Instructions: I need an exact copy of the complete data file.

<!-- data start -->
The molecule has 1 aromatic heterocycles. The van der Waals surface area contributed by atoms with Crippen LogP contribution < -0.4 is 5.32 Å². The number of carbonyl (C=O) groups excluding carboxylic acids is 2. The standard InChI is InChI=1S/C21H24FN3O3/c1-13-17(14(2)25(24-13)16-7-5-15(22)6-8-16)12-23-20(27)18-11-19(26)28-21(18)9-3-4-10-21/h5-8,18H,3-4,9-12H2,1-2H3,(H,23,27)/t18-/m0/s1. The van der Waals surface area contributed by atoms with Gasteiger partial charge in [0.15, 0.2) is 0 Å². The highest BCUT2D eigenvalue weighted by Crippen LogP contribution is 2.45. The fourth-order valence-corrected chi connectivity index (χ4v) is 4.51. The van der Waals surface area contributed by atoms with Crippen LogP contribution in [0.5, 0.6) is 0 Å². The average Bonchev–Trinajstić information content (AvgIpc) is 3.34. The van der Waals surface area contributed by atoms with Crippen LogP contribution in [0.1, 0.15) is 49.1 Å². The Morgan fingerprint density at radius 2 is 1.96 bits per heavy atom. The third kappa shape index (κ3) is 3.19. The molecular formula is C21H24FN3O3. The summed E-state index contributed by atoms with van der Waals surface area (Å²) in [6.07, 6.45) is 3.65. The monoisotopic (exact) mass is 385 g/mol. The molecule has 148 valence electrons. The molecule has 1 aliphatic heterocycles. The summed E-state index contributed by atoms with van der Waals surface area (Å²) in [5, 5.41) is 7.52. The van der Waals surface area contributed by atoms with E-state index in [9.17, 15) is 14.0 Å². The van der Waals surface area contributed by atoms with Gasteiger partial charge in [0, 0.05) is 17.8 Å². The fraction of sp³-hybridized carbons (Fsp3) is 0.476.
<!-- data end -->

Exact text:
The molecule has 1 aromatic heterocycles. The van der Waals surface area contributed by atoms with Crippen LogP contribution < -0.4 is 5.32 Å². The number of carbonyl (C=O) groups excluding carboxylic acids is 2. The standard InChI is InChI=1S/C21H24FN3O3/c1-13-17(14(2)25(24-13)16-7-5-15(22)6-8-16)12-23-20(27)18-11-19(26)28-21(18)9-3-4-10-21/h5-8,18H,3-4,9-12H2,1-2H3,(H,23,27)/t18-/m0/s1. The van der Waals surface area contributed by atoms with Gasteiger partial charge in [0.15, 0.2) is 0 Å². The highest BCUT2D eigenvalue weighted by Crippen LogP contribution is 2.45. The fourth-order valence-corrected chi connectivity index (χ4v) is 4.51. The van der Waals surface area contributed by atoms with Crippen LogP contribution in [0.5, 0.6) is 0 Å². The average Bonchev–Trinajstić information content (AvgIpc) is 3.34. The van der Waals surface area contributed by atoms with Crippen LogP contribution in [0.1, 0.15) is 49.1 Å². The Morgan fingerprint density at radius 2 is 1.96 bits per heavy atom. The third kappa shape index (κ3) is 3.19. The molecular formula is C21H24FN3O3. The summed E-state index contributed by atoms with van der Waals surface area (Å²) in [6.07, 6.45) is 3.65. The monoisotopic (exact) mass is 385 g/mol. The molecule has 148 valence electrons. The molecule has 1 aliphatic heterocycles. The summed E-state index contributed by atoms with van der Waals surface area (Å²) in [5, 5.41) is 7.52. The van der Waals surface area contributed by atoms with E-state index in [9.17, 15) is 14.0 Å². The van der Waals surface area contributed by atoms with Gasteiger partial charge in [0, 0.05) is 17.8 Å². The fraction of sp³-hybridized carbons (Fsp3) is 0.476.